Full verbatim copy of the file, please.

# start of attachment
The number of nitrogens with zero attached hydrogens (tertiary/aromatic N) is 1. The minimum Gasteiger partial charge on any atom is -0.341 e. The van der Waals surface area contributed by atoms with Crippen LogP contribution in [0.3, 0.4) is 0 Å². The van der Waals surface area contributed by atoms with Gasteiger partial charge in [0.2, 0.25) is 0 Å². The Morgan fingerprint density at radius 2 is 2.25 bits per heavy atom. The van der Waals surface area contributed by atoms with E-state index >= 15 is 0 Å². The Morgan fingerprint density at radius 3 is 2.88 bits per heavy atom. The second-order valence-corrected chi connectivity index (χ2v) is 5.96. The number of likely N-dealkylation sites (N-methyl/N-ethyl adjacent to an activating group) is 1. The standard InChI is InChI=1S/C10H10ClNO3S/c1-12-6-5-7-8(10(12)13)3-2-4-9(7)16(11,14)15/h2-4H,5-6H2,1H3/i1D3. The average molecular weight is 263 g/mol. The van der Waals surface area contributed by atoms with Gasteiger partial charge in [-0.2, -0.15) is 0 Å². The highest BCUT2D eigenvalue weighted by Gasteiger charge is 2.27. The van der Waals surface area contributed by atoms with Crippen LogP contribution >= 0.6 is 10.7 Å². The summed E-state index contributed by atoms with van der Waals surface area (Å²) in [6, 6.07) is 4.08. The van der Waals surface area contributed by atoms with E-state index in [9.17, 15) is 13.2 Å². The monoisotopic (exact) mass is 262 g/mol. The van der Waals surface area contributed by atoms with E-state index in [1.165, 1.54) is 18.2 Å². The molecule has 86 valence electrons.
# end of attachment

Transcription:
The number of nitrogens with zero attached hydrogens (tertiary/aromatic N) is 1. The minimum Gasteiger partial charge on any atom is -0.341 e. The van der Waals surface area contributed by atoms with Crippen LogP contribution in [0.3, 0.4) is 0 Å². The van der Waals surface area contributed by atoms with Gasteiger partial charge in [0.2, 0.25) is 0 Å². The Morgan fingerprint density at radius 2 is 2.25 bits per heavy atom. The van der Waals surface area contributed by atoms with E-state index >= 15 is 0 Å². The Morgan fingerprint density at radius 3 is 2.88 bits per heavy atom. The second-order valence-corrected chi connectivity index (χ2v) is 5.96. The number of likely N-dealkylation sites (N-methyl/N-ethyl adjacent to an activating group) is 1. The standard InChI is InChI=1S/C10H10ClNO3S/c1-12-6-5-7-8(10(12)13)3-2-4-9(7)16(11,14)15/h2-4H,5-6H2,1H3/i1D3. The average molecular weight is 263 g/mol. The van der Waals surface area contributed by atoms with Gasteiger partial charge in [-0.2, -0.15) is 0 Å². The highest BCUT2D eigenvalue weighted by Gasteiger charge is 2.27. The van der Waals surface area contributed by atoms with Crippen LogP contribution >= 0.6 is 10.7 Å². The summed E-state index contributed by atoms with van der Waals surface area (Å²) in [6, 6.07) is 4.08. The van der Waals surface area contributed by atoms with E-state index in [9.17, 15) is 13.2 Å². The monoisotopic (exact) mass is 262 g/mol. The van der Waals surface area contributed by atoms with E-state index in [1.165, 1.54) is 18.2 Å². The molecule has 86 valence electrons.